Some say betting with Warren Buffett puts an investor in pretty good arms. At any rate, investing alongside the Oracle from Omaha will at least ensure that a company has been properly vetted by one of the world’s best investors. International Business Machines Corp. (NYSE:IBM) is a holding of Buffett’s, but does that mean investors should buy IBM stock, too?
IBM is the now the fifth-largest position in Buffett’s Berkshire Hathaway Inc. (NYSE:BRK.A, NYSE:BRK.B) portfolio. After he aggressively bought millions of shares of Apple Inc. (NASDAQ:AAPL) in the first quarter, IBM is now his second-largest tech holding.
Not many would argue against owning Apple, but IBM stock is a different story.
A Closer Look at IBM Stock
IBM stock isn’t particularly attractive on a number of fronts. While its A.I.-based Watson product and move toward the cloud shows hope, there’s not much else to be optimistic about.
Analysts expect revenue to decline 1.6% this year and 0.1% in 2018. That may not seem that bad, if not for one additional fact: Its revenue decline isn’t an anomaly, it’s a trend.
Analysts expect sales of $18.39 billion when IBM reports earnings on Tuesday after the close. Given the same quarter last year generated revenues of $18.68 billion, that would mark another year-over-year decline in revenue. Assuming this comes to fruition, it will mark the 20th consecutive quarter of revenue declines!
Yeah, just think about that one for a minute.
While net income hasn’t been too robust over the years, IBM has become known for its big share repurchase plan. However, that hasn’t boosted per-share earnings the way many had thought it would.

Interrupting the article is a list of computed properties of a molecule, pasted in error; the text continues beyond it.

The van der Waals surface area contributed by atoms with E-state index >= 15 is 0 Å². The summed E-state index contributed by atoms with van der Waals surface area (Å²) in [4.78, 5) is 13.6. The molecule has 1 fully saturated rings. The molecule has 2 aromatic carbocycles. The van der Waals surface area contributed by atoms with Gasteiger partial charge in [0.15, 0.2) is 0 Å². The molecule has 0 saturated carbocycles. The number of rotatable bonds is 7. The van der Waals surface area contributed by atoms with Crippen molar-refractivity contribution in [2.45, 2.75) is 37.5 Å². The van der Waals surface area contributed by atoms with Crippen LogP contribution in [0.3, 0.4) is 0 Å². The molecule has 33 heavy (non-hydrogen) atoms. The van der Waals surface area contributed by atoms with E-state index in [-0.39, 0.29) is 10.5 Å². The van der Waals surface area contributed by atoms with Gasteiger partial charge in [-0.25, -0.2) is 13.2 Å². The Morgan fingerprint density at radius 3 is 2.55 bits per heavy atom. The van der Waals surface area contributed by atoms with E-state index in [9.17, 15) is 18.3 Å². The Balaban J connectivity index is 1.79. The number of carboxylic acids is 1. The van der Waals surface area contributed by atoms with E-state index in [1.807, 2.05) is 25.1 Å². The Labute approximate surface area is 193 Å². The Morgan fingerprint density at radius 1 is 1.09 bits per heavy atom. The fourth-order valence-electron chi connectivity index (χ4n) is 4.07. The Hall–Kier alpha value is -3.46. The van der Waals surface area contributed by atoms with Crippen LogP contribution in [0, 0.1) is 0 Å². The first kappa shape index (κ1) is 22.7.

For the current quarter, analysts are looking for flat EPS growth. On the year, they expect 1.4% EPS growth and 2.5% EPS growth in 2018. Again, far from flattering. Now it makes sense why IBM stock trades at 13.8x last year’s earnings and just 12x forward earnings estimates.
In fact, it’s hard to argue with those who believe IBM stock should trade with an even lower valuation considering its unimpressive earnings growth, putrid sales growth and seemingly endless transition to faster growth.
While IBM’s business is a slow-chugging train, it’s not the worst one on Wall Street. In fact, IBM does have a few positives. Although we said an argument could be made for a lower valuation, even at current prices, IBM stock isn’t trading at a premium price.
Trading IBM Stock
We wouldn’t buy IBM for the valuation alone per se, but it’s nice to buy a company that’s trading at a low valuation. Second, IBM stock pays out a 3.3% dividend yield. In a world where interest rates are so low, finding a low valuation stock with an attractive yield is suitable for certain income investors.